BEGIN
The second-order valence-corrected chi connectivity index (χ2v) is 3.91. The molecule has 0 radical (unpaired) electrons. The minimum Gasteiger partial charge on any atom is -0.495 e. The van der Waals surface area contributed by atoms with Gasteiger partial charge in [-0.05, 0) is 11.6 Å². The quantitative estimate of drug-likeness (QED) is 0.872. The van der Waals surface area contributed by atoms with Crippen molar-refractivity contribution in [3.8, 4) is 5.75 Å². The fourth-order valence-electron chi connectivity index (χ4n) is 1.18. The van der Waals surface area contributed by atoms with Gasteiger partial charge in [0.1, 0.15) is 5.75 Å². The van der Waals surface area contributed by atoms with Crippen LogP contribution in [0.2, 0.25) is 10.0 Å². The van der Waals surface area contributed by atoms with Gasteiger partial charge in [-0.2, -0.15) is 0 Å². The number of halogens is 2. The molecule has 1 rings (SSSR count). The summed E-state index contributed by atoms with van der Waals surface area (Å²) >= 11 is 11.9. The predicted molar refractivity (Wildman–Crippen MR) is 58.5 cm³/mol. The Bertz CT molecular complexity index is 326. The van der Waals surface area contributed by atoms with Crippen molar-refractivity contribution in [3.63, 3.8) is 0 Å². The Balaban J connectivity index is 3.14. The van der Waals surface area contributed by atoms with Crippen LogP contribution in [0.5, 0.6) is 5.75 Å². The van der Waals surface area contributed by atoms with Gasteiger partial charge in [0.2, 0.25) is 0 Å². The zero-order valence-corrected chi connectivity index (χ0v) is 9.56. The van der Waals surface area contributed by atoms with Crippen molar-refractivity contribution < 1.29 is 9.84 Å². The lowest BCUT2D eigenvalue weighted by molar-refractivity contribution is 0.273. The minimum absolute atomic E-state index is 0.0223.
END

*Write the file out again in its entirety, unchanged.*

The second-order valence-corrected chi connectivity index (χ2v) is 3.91. The molecule has 0 radical (unpaired) electrons. The minimum Gasteiger partial charge on any atom is -0.495 e. The van der Waals surface area contributed by atoms with Gasteiger partial charge in [-0.05, 0) is 11.6 Å². The quantitative estimate of drug-likeness (QED) is 0.872. The van der Waals surface area contributed by atoms with Crippen molar-refractivity contribution in [3.8, 4) is 5.75 Å². The fourth-order valence-electron chi connectivity index (χ4n) is 1.18. The van der Waals surface area contributed by atoms with Gasteiger partial charge in [0.1, 0.15) is 5.75 Å². The van der Waals surface area contributed by atoms with Crippen LogP contribution in [0.2, 0.25) is 10.0 Å². The van der Waals surface area contributed by atoms with Gasteiger partial charge in [-0.2, -0.15) is 0 Å². The number of halogens is 2. The molecule has 1 rings (SSSR count). The summed E-state index contributed by atoms with van der Waals surface area (Å²) >= 11 is 11.9. The predicted molar refractivity (Wildman–Crippen MR) is 58.5 cm³/mol. The Bertz CT molecular complexity index is 326. The van der Waals surface area contributed by atoms with Crippen molar-refractivity contribution in [3.63, 3.8) is 0 Å². The Balaban J connectivity index is 3.14. The van der Waals surface area contributed by atoms with Crippen LogP contribution in [0.5, 0.6) is 5.75 Å². The van der Waals surface area contributed by atoms with Gasteiger partial charge in [0.2, 0.25) is 0 Å². The zero-order valence-corrected chi connectivity index (χ0v) is 9.56. The van der Waals surface area contributed by atoms with Crippen molar-refractivity contribution < 1.29 is 9.84 Å². The lowest BCUT2D eigenvalue weighted by molar-refractivity contribution is 0.273. The minimum absolute atomic E-state index is 0.0223.